For all their academic achievement, students at Princeton and Yale and Stanford and Harvard and other schools that attract America's most talented young people rarely come to campus with a sound grasp of the philosophy of America's constitutional government. How did the Founding Fathers seek, via the institutions that the Constitution created, to build and maintain a regime of ordered liberty? Even some of our best-informed students think something along these lines: the Framers set down a list of basic freedoms in a Bill of Rights, which an independent judiciary, protected from the vicissitudes of politics, would then enforce.
It's the rare student indeed who enters the classroom already aware that the Framers believed that the true bulwark of liberty was limited government. Few students comprehend the crucial distinction between (on the one hand) the national government as one of delegated and enumerated powers, and (on the other) the states as governments of general jurisdiction, exercising police powers to protect public health, safety, and morals, and to advance the general welfare. If anything, they imagine that it's the other way around. Thus they have no comprehension as to why leading supporters of the Constitution objected to a Bill of Rights, worried that it could compromise the delegated-powers doctrine and thus undermine the true liberty-securing principle of limited government.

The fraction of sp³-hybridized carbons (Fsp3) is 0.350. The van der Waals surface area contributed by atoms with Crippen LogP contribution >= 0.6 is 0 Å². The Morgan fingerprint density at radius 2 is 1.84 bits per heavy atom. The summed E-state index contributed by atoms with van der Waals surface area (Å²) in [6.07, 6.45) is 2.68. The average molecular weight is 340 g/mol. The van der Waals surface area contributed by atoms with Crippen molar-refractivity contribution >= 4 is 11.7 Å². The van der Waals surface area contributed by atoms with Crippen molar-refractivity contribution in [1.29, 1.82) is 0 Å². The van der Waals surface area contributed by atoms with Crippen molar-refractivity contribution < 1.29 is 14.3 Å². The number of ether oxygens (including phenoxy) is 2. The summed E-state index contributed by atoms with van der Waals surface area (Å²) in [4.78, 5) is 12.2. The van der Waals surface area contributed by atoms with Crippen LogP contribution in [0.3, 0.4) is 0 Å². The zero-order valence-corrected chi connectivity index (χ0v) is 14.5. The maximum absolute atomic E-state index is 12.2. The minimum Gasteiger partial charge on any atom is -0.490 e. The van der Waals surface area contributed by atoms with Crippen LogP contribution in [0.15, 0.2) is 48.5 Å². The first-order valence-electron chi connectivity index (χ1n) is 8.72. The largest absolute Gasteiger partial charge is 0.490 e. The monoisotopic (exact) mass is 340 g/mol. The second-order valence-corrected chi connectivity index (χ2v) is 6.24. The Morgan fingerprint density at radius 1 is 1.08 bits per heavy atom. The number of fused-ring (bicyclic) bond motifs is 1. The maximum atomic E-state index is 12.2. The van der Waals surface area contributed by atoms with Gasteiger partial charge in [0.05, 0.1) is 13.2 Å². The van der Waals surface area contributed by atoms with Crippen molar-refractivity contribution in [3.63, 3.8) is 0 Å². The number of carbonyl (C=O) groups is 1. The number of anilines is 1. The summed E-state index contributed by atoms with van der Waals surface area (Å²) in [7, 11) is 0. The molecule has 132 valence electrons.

Good students these days have heard of federalism, yet they have little appreciation of how it works or why the Founders thought it so vital. They've heard of the separation of powers and often can sketch how the system of checks and balances should work. But if one asks, for example, "Who checks the courts?" they cannot give a satisfactory answer.
Hat tip: Michael DeBow.